Walasse Ting was born on October 13, 1929 in Shanghai, China. Walasse came to the United States in 1957 and later in 1974, he became an American citizen. He was a sculptor and poet, who represented Abstract Expressionism and Pop Art movements. In his works, he depicted nude women, cats, birds and other animals. Ting is also the author of several books.
In 1940, Ting briefly studied at the Shanghai Art Academy, but always considered himself to be self-taught, learning to draw with chalk on the street at a young age.
In 1952, Walasse left for Paris, where he became associated with the avant-garde group COBRA. Sometime later, in 1957, during the height of the Abstract Expressionist and Pop Art movements, the artist settled down in New York.
There, Ting began his career as an abstract artist, but in the mid-1970’s, he returned to figurative art. In the 1970’s, Ting developed his distinctive style, using Chinese calligraphic brushstrokes to define outlines and filling flat areas of colour with vivid acrylic paint.
Ting held more than sixty solo exhibitions in major art galleries and museums around the world. After more than twenty years in New York, he moved to Amsterdam, where he had a spacious studio. Besides painting, the artist worked on numerous other projects, among them creative direction for theatre, teaching and lecturing.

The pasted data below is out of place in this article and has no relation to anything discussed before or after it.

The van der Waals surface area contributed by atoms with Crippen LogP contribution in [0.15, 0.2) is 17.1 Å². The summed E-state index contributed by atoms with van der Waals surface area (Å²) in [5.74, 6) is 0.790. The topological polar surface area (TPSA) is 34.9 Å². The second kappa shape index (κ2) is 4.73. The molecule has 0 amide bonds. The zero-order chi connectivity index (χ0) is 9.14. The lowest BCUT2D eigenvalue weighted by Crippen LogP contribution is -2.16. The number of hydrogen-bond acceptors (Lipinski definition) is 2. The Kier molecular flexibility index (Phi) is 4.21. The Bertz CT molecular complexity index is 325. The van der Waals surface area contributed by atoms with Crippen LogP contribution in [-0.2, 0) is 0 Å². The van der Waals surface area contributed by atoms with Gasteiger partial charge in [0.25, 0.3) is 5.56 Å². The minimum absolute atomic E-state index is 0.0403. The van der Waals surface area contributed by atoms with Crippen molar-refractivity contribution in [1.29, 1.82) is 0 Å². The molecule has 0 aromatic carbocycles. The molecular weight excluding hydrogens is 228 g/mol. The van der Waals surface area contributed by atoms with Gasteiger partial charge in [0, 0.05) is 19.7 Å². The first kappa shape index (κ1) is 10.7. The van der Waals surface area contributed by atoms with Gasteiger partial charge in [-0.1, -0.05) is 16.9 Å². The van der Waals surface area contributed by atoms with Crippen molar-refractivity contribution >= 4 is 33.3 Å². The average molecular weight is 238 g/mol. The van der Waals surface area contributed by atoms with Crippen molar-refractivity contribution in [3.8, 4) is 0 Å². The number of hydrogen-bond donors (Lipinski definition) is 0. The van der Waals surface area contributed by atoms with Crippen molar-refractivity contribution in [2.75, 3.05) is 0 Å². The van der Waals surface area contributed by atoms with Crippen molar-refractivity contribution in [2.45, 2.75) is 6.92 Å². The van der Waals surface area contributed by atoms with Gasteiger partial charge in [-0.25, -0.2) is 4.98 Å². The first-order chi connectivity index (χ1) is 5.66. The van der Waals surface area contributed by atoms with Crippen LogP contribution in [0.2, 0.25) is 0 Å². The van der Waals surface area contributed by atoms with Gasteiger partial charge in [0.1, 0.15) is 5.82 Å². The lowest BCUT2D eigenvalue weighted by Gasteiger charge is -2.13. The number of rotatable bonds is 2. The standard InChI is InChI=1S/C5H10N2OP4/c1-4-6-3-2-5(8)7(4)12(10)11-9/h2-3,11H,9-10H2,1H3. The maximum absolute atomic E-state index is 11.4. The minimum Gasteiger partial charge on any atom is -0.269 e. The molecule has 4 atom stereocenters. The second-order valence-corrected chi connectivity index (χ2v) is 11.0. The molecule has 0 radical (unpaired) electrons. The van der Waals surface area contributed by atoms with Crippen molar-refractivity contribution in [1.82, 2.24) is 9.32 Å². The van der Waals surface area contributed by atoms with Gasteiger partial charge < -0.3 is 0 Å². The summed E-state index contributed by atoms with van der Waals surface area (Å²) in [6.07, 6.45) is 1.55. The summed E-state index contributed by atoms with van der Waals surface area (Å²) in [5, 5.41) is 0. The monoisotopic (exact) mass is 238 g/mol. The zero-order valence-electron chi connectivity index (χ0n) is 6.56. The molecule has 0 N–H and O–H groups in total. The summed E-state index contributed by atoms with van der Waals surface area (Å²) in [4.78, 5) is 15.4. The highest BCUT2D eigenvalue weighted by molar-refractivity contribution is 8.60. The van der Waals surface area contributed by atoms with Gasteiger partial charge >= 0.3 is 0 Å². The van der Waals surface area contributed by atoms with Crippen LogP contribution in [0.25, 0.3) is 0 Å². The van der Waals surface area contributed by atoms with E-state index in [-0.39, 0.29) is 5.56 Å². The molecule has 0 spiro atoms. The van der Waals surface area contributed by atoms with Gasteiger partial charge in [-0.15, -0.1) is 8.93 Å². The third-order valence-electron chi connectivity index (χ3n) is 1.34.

From 1989 he lived alternately in New York and in Amsterdam, where he had a studio together with Appel. In 2002 he fell into a coma after a cerebral hemorrhage, after which he was cared for in a nursing home in Amstelveen. Ting was no longer able to continue his artistic career. He spent the remainder of his life, looked after in a medical institute in Amstelveen, the Netherlands.
Two weeks before his death, he was taken to New York by his children where he died at the age of 80 in 2010.
He is the author of 13 books, for example One Life Cent (EW Kornfeld, 1964), a portfolio of 62 lithographs by 28 artists, such as Andy Warhol, Roy Lichtenstein, Tom Wesselmann, James Rosenquist, Asger Jorn, Pierre Alechinsky, Karel Appel, Kiki Kogelnik, Joan Mitchell and Sam Francis.
He won the Guggenheim Fellowship for drawing in 1970.
Sometimes we use its Chinese name 丁雄泉 or its translations in Mandarin and Cantonese: Ding Xiongquan or Ting Hsiung-ch’uan.